The European Securities and Markets Authority (ESMA) is a European Union financial regulatory institution and European Supervisory Authority, located in Paris.
The European Systemic Risk Board (ESRB) was established on 16 December 2010 in response to the ongoing financial crisis.
The European Union (EU) is a political and economic union of EUnum member states that are located primarily in Europe.
The European Union adopts legislation through a variety of legislative procedures.
An exchange, or bourse also known as a trading exchange or trading venue, is an organized market where (especially) tradable securities, commodities, foreign exchange, futures, and options contracts are sold and bought.
A financial crisis is any of a broad variety of situations in which some financial assets suddenly lose a large part of their nominal value.
The foreign exchange market (Forex, FX, or currency market) is a global decentralized or over-the-counter (OTC) market for the trading of currencies.
The G20 (or Group of Twenty) is an international forum for the governments and central bank governors from Argentina, Australia, Brazil, Canada, China, France, Germany, India, Indonesia, Italy, Japan, Mexico, Russia, Saudi Arabia, South Africa, South Korea, Turkey, the United Kingdom, the United States and the European Union.
An interest rate is the amount of interest due per period, as a proportion of the amount lent, deposited or borrowed (called the principal sum).
In finance, margin is collateral that the holder of a financial instrument has to deposit with a counterparty (most often their broker or an exchange) to cover some or all of the credit risk the holder poses for the counterparty.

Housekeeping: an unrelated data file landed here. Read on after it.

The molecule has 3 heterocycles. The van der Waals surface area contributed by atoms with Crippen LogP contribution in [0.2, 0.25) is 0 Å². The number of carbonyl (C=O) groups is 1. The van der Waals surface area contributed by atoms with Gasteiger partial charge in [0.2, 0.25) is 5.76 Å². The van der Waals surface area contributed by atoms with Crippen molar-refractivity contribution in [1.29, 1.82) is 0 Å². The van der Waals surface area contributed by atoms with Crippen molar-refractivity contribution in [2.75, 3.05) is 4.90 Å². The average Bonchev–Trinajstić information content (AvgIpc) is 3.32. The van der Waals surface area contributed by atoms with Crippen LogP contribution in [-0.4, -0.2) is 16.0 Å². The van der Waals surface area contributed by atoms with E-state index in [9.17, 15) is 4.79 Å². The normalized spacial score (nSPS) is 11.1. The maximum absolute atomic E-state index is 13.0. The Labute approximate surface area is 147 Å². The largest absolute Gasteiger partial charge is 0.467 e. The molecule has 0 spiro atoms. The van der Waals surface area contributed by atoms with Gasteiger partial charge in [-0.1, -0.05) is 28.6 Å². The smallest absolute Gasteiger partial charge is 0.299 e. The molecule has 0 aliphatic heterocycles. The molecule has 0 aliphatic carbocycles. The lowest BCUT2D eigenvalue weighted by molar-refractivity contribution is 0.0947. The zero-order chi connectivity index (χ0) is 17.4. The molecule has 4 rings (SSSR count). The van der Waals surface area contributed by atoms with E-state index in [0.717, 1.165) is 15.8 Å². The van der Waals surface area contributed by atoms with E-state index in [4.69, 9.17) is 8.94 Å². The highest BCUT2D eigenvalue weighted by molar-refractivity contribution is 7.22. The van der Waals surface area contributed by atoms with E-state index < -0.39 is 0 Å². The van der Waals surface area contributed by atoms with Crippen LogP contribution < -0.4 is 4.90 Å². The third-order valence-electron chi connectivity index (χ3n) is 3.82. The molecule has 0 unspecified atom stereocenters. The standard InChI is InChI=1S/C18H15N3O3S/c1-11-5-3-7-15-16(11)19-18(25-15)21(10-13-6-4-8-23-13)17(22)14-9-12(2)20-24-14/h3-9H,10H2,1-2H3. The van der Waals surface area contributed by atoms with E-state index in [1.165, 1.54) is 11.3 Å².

The Markets in Financial Instruments Directive (known as "MiFID") as subsequently amended is a European Union law that provides harmonised regulation for investment services across the 31 member states of the European Economic Area (the 28 EU member states plus Iceland, Norway and Liechtenstein).
Operational risk is "the risk of a change in value caused by the fact that actual losses, incurred for inadequate or failed internal processes, people and systems, or from external events (including legal risk), differ from the expected losses".
Over-the-counter (OTC) or off-exchange trading is done directly between two parties, without the supervision of an exchange.
A pension fund, also known as a superannuation fund in some countries, is any plan, fund, or scheme which provides retirement income.
In finance, a portfolio is a collection of investments held by an investment company, hedge fund, financial institution or individual.
In finance, return is a profit on an investment.
A Swap Execution Facility (SEF) (sometimes Swaps Execution Facility) is a platform for financial swap trading that provides pre-trade information (i.e. bid and offer prices) and a mechanism for executing swap transactions among eligible participants.
In finance, systemic risk is the risk of collapse of an entire financial system or entire market, as opposed to risk associated with any one individual entity, group or component of a system, that can be contained therein without harming the entire system.
A Trade Repository or Swap Data Repository is an entity that centrally collects and maintains the records of over-the-counter (OTC) derivatives.
A Unique Transaction Identifier (Acronym: UTI), alternatively called Unique Swap Identifier (Acronym: USI) is a globally unique identifier for individual transactions in financial markets.